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Eagles have spent the most guaranteed money of any NFL team and it's not even close

You can't say the Birds are cheap.

Kirby Lee-USA TODAY Sports

The Philadelphia Eagles' recent decision to give Fletcher Cox a large amount of money was not unlike other decisions made by the team this offseason. In fact, the Birds have spent more guaranteed money than any other team in the NFL this offseason and it's not even close.

As you can see, the Eagles have spent nearly twice as much in guaranteed money as the next closest team.

So how did the Eagles end up with this high figure? It started with Philadelphia's priority on rewarding in-house talent. The Birds handed out contract extensions to Zach Ertz, Brent Celek, Lane Johnson, Vinny Curry, and Malcolm Jenkins. Sam Bradford was re-signed as well. Then the Eagles went on a big shopping spree in free agency. They brought in additions such as Rodney McLeod, Brandon Brooks, Chase Daniel, Leodis McKelvin, Nigel Bradham, Ron Brooks, Rueben Randle, Stefen Wisniewski, and Chris Givens. Then the 2016 NFL Draft came into play. Carson Wentz instantly got $26.7 million guaranteed for being the No. 2 overall pick. The rest of the Eagles' rookies and undrafted rookie free agent signings accounted for over $2 million. Lastly, but not leastly, the Eagles signed Cox.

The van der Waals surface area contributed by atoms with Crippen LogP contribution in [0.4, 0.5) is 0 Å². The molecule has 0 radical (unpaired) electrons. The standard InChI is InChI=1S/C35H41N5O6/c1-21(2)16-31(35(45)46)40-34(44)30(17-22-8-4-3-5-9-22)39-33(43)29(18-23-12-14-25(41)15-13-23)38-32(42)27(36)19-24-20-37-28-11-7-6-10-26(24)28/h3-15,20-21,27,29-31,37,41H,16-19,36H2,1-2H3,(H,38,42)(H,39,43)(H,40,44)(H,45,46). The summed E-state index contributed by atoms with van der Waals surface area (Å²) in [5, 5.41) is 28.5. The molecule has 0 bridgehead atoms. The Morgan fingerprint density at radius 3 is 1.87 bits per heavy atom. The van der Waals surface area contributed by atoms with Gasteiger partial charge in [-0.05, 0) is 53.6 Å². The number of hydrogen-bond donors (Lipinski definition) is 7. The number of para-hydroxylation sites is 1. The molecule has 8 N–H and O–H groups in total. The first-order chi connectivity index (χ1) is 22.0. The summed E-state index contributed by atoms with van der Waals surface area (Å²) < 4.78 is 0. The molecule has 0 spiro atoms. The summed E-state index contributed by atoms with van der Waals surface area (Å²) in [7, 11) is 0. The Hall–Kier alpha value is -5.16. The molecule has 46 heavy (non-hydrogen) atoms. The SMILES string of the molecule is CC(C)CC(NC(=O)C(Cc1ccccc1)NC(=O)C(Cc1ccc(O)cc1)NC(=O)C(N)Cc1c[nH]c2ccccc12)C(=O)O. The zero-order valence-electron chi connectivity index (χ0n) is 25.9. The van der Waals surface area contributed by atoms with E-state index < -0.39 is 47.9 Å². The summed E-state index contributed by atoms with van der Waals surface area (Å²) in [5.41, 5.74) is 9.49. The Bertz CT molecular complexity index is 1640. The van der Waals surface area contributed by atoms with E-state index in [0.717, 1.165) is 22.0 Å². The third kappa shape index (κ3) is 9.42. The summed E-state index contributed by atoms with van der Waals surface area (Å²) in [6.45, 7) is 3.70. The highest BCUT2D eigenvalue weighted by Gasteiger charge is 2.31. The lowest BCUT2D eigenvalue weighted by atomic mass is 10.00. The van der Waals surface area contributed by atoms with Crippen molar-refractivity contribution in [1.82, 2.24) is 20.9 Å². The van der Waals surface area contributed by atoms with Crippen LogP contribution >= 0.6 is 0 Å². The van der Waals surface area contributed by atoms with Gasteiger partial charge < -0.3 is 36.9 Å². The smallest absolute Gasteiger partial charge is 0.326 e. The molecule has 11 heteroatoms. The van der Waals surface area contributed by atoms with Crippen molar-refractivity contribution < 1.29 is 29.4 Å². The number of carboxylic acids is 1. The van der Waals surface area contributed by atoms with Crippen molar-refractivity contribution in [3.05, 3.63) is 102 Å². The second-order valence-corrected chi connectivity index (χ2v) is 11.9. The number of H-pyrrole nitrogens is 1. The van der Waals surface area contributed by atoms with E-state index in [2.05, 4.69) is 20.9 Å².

Spending big money doesn't always equate to winning. Plenty of teams spend big in free agency each year only to have it blow up in their face. See: the 2011 and 2015 Eagles. But the organization does deserve some credit for being aggressive. The Eagles certainly can't be called cheap.

Also consider that spending money now can potentially help the Eagles save money in the future. Rewarding in-house players with contracts before they're due is a calculated risk. On one hand, the team is paying for potential and the player might not live up to the deal. On the other hand, the Eagles won't have to pay the open market cost and the player can potentially outperform the deal. There's also the culture (Hi, Chip!) benefit of a team working hard to keep their own. The strategy incentivizes players to work hard because they know their organization will take care of them if they play well.

Of course, just because this all sounds good in theory doesn't mean it will all work out. It remains to be seen if the Eagles spent money on the right players. The guy actually paying the money sure hopes so.

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